CASL

Six tips to protect your restaurant from CASL

Share on Facebook0Tweet about this on TwitterShare on LinkedIn0Pin on Pinterest0Email this to someone

By Diane Chiasson

Some major changes are coming our way for email and text message marketing in Canada. On July 1st, 2014, the Canadian Anti-Spam Legislation (CASL) will come into effect, and it’s one of the most aggressive anti-spam laws in the world.

In a nutshell, you can no longer email or text anyone in Canada until you have their express consent to do so. Otherwise, the fines can be quite expensive, ranging anywhere from up to $1 million for individuals and up to $10 million for companies.

So what can you do to make sure that you are not breaking any of the rules?

Diane Chiasson, FCSI, President of Chiasson Consultants Inc., a restaurant and foodservice consultancy firm in Toronto, offers the following tips to help protect yourself and your restaurant or foodservice operation from CASL:

1. Get express consent

Make sure that everyone on your mailing list has given you direct permission for you to get in touch with them via email or text. The two most common ways to get express consent is by using a mailing list sign-up form on your website or a confirmation link in an email.

If you are sending an initial email to someone via a referral, be sure to include the name of the person who made the referral on the email, and if you are sending on behalf on another organization, make sure you identify the organization.

Make sure you save all this information including tracking items like the date, time, IP address, form used, link clicked, etc. This way, you have some physical proof that the person did indeed give you express consent for you to email them. Never agree to anything verbally. Always have something on paper.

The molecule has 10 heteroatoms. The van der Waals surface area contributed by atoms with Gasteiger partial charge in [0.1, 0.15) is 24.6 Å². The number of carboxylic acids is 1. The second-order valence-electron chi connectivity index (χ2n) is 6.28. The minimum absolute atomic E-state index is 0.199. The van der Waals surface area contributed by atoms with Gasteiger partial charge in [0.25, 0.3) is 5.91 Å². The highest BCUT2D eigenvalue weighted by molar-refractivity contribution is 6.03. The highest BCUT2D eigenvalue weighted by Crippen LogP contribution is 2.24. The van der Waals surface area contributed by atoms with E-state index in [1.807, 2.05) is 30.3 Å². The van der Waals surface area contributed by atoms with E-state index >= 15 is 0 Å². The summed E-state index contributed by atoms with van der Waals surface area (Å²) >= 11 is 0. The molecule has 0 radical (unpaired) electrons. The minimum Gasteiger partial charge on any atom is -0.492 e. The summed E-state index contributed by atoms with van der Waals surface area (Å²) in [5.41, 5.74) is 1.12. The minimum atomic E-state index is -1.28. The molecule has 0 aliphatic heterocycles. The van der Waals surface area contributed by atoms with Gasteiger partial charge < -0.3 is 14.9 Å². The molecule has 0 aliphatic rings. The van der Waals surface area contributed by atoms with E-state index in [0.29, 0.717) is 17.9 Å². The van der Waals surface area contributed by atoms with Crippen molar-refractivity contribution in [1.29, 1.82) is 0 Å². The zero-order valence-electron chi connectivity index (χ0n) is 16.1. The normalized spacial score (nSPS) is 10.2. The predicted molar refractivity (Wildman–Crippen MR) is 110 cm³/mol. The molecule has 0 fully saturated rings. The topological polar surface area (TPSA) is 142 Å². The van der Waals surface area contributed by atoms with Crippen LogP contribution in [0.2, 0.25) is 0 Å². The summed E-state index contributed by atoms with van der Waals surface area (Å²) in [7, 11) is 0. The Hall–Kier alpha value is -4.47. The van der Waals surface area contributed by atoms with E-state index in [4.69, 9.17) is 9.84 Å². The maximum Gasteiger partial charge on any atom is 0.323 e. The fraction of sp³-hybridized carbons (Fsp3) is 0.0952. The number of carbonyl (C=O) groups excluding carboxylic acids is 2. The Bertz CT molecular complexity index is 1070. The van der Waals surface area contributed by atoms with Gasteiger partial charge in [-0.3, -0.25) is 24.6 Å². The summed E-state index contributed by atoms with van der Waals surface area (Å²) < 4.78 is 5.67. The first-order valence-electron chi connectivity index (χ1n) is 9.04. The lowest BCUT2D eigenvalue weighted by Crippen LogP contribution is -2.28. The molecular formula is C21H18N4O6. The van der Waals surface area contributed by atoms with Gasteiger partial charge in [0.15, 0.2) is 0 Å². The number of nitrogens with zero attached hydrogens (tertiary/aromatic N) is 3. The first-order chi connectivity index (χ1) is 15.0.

2. Get express consent again

If you are unsure if everyone on your current mailing list has given you direct permission to email them, send them an email before July 1st to re-ask for their permission. Offer an “Accept” or “Decline” button to make it as simple as possible for your recipient to reply.

3. Tell them they can unsubscribe at any time

Another main requirement of CASL is that you must include a statement that the person can withdraw their consent at any time. Be sure to write that somewhere in your sign-up form; otherwise, your sign-up form could be considered null and void.

4. Make sure you offer an opt-out

Every message you send out must include an “Unsubscribe” option. If someone wishes to unsubscribe, you must do it within 10 days. You cannot reconfirm with someone who has requested to unsubscribe from your list, so you cannot send them an email asking if they are sure they wish to unsubscribe! Once anyone has asked to unsubscribe from your list, remove them immediately.

5. Don’t be misleading

In all your email or text messages, do not send out anything that will mislead your customers. Make sure that any promotion or deal you are offering is valid, and always honour the deal. Always include an expiration date for all your promotions. Make sure that you state your intentions clearly.

6. Include a physical address

All your emails or text messages must include the physical address and/or telephone number to your restaurant/foodservice operation, or your message will not meet the CASL regulations.

For more information on CASL, visit fightspam.gc.ca.


About the author:

Diane Chiasson, FSCI, president of Chiasson Consultants Inc., is recognized as the world’s best restaurant, foodservice, merchandising, hospitality and retail consultant based in Toronto. She has been helping restaurant, foodservice, hospitality and retail operators increase sales for over 30 years.Her company provides innovative and revenue-increasing consulting services including restaurant and retail merchandising, interior design, marketing, brand identity, menu design and training. 

 

Leave a Reply

Your email address will not be published. Required fields are marked *